We have been united in sadness at the murder of three exemplary young people.
My own remorse has been deepened as I see the grief of dear Muslim friends, whom I have known only for their peace, patience, generosity, and insight.
Let us not lose this moment of commonality. It is all too easy to be distracted by other personal and public crises.
Let us move beyond sorrow and the shame that this could happen in what we like to think of as an idyllic town, and admit to the underlying thread running through our America – whether or not we feel it personally – of stereotyping all Muslims with the fears and rage that have saturated our lives from fiery images.
The way to break through labeling is by connecting people-with-people. To have just one Muslim friend begins to shine a light that grows to warmth for other Muslims.
Our schools, campuses, community groups, faith organizations can reach out to Muslim sister-groups to join in mutual visits, meals, community projects, where individuals can meet, find commonalities, and grow into friends.
Let us create an American mosaic where people are free to retain special identities in a larger, vibrant, rich community.
I read David Roth’s response to Wanda Hunter’s “The real scandal at UNC” and wonder how someone can be so callous toward citizens who serve their country? Even as an ardent sports fan, I agree college sports have become too big. However, his comparison to the military is confusing and misplaced.
It is one thing to rail against what he terms the “military complex,” or governmental decisions to employ military force, but to attack those who have served is way out of line. I know of no veteran or retiree who “expects” parades or pageantry, but do know most appreciate any acknowledgment of sacrifice, no matter how small.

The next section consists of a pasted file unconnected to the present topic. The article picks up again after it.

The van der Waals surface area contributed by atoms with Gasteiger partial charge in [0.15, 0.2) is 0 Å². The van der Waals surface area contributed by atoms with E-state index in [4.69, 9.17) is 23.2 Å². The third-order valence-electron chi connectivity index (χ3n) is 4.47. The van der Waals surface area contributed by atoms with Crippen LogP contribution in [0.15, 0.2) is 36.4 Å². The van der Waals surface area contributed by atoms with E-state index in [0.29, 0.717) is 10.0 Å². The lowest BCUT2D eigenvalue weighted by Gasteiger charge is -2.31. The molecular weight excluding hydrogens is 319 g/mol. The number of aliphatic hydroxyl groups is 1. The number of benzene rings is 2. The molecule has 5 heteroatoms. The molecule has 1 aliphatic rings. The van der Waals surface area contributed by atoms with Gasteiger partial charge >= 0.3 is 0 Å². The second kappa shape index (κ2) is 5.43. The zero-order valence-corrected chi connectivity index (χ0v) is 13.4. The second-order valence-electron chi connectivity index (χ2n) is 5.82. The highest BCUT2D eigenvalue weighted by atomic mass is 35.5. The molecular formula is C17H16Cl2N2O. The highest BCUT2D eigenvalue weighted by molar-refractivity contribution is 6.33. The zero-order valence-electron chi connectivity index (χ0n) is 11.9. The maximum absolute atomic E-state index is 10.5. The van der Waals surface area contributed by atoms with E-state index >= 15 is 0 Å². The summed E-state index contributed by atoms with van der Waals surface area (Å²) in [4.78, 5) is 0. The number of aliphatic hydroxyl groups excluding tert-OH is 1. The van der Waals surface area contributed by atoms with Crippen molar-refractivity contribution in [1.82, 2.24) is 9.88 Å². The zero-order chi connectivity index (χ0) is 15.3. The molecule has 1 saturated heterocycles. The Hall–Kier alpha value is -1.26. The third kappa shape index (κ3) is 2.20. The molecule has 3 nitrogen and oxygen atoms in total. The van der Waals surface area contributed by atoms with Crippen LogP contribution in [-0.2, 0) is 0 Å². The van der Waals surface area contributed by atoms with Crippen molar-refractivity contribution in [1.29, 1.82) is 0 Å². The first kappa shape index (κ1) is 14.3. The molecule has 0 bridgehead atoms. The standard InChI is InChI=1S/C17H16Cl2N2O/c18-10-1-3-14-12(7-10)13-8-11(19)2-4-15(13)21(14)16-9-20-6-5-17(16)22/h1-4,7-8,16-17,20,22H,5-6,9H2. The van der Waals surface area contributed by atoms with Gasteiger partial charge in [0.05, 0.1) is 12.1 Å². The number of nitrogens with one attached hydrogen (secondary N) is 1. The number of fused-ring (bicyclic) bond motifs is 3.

It is not the service-member, retiree, or veteran who asks for anything in their honor – it is a privilege to serve. To find someone truly sad and shameful Mr. Roth, look in a mirror.
David S. Heesacker
Colonel, U.S. Marine Corps (Retired)
Concerning the UNC scandal, Jay Zenner wrote: “Neither the number of students involved nor the money that flows through the athletic program are significant in a major research university like UNC. Why it wants to turn itself inside out over this scandal is beyond me.”
I would suggest to Mr. Zenner an analogy between the scandal at UNC and rust on an automobile. A relatively modest spot of rust on a car, if left unrepaired, has the potential, over time, to degrade, and ultimately destroy, the entire vehicle.
Why any adult, in this day and age, would be at a loss to understand the corrosive effect of corruption in any organization, large or small, is beyond me.
Come hear Brantley
Our guest speaker for February’s gathering of the Friends of the Downtown is Steve Brantley, director of the Orange County Economic Development Commission and executive committee member of the Research Triangle Regional Partnership.
His topic “Unscrambling the Facts, Rumors and Politics – Realities About Our Local Taxes and the Future” will be of interest to everyone. Steve's Q&A session following the presentation will make this another "can't miss" downtown event.
Febraury’s gathering, open to the public, will take place at the 1789 Venture Lab, located at 173 1/2 E. Franklin St. (right in between Ye Olde Waffle Shoppe and Four Corners). Conversation and coffee begin at 9:30, with a special introduction to the 1789 Venture Lab by our host Jim Kitchen and guest speaker Steve Brantley starting promptly at 10 a.m. And an update on what's happening downtown if time permits. We encourage you to forward this announcement to your friends and colleagues who would be interested.
Meetings are free and open to the public, with nearby parking available in the Wallace Deck on Rosemary Street .
Friends of the Downtown